China’s economy is decelerating significantly. And its financial system is leveraged more than most emerging economies.
This cocktail of risks have some experts worried that China’s economy will land hard and spiral into a financial crisis.
Unfortunately, historical precedent doesn’t offer much comfort.
“Sustained periods of high investment enabled Asian economies to achieve faster growth, but this has typically led to banking / foreign exchange crises,” warn the economists at Deutsche Bank. Here are two bullets from their recent “The House View” report:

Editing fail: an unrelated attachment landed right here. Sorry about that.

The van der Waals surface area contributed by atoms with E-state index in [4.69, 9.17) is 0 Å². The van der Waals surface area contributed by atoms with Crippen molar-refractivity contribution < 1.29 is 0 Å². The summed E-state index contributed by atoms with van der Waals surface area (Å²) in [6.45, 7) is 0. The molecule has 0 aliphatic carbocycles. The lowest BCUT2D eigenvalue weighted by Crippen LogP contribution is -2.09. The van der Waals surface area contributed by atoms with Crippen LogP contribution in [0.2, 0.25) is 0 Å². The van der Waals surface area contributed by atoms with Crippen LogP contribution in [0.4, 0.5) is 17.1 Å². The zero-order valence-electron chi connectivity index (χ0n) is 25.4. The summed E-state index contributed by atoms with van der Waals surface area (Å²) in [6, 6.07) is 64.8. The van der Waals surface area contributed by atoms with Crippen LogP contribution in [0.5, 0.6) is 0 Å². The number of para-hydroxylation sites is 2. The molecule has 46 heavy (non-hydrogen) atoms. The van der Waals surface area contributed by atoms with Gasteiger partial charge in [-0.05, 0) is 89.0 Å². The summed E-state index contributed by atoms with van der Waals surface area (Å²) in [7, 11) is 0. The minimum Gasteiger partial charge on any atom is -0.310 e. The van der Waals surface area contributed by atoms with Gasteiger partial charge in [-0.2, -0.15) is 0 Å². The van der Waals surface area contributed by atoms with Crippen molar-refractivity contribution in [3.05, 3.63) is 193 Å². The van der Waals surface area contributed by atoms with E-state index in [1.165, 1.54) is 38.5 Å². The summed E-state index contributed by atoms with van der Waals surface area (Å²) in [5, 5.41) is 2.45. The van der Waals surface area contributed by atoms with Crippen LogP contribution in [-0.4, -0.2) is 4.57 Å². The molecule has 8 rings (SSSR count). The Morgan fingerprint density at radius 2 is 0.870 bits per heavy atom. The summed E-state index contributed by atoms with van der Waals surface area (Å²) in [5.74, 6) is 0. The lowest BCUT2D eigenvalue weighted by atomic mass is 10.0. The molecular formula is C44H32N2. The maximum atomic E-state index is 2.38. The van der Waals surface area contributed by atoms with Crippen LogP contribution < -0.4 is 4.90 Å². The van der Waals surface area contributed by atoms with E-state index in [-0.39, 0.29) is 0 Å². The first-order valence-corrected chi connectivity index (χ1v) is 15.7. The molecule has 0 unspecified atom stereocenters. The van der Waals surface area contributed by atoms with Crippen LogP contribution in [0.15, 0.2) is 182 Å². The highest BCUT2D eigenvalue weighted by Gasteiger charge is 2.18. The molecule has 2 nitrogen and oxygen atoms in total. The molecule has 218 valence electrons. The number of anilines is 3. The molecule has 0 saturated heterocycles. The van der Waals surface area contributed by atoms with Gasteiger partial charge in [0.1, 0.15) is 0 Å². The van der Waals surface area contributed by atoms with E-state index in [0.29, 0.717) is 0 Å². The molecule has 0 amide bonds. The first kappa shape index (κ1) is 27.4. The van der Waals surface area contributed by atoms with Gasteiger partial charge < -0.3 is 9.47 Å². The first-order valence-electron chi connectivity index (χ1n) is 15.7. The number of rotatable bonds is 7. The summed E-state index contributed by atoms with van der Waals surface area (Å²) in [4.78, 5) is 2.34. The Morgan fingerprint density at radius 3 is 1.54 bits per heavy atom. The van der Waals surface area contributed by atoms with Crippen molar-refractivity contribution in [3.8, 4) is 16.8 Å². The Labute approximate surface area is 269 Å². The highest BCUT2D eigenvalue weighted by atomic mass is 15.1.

- “Japan’s growth has averaged ~1% since 1991 compared to 4.65% in the previous decade”
- “Thailand (-10.6%) and South Korea (-5.7%) experienced sharp GDP contractions in 1998 as foreign capital dried up during Asian crisis”
“China’s near 50% investment rate is far larger than other Asian economies during their take-off periods,” they add.
To be clear, a financial crisis is not Deutsche Bank’s base case scenario. But it’s a scenario that’s not totally unrealistic.
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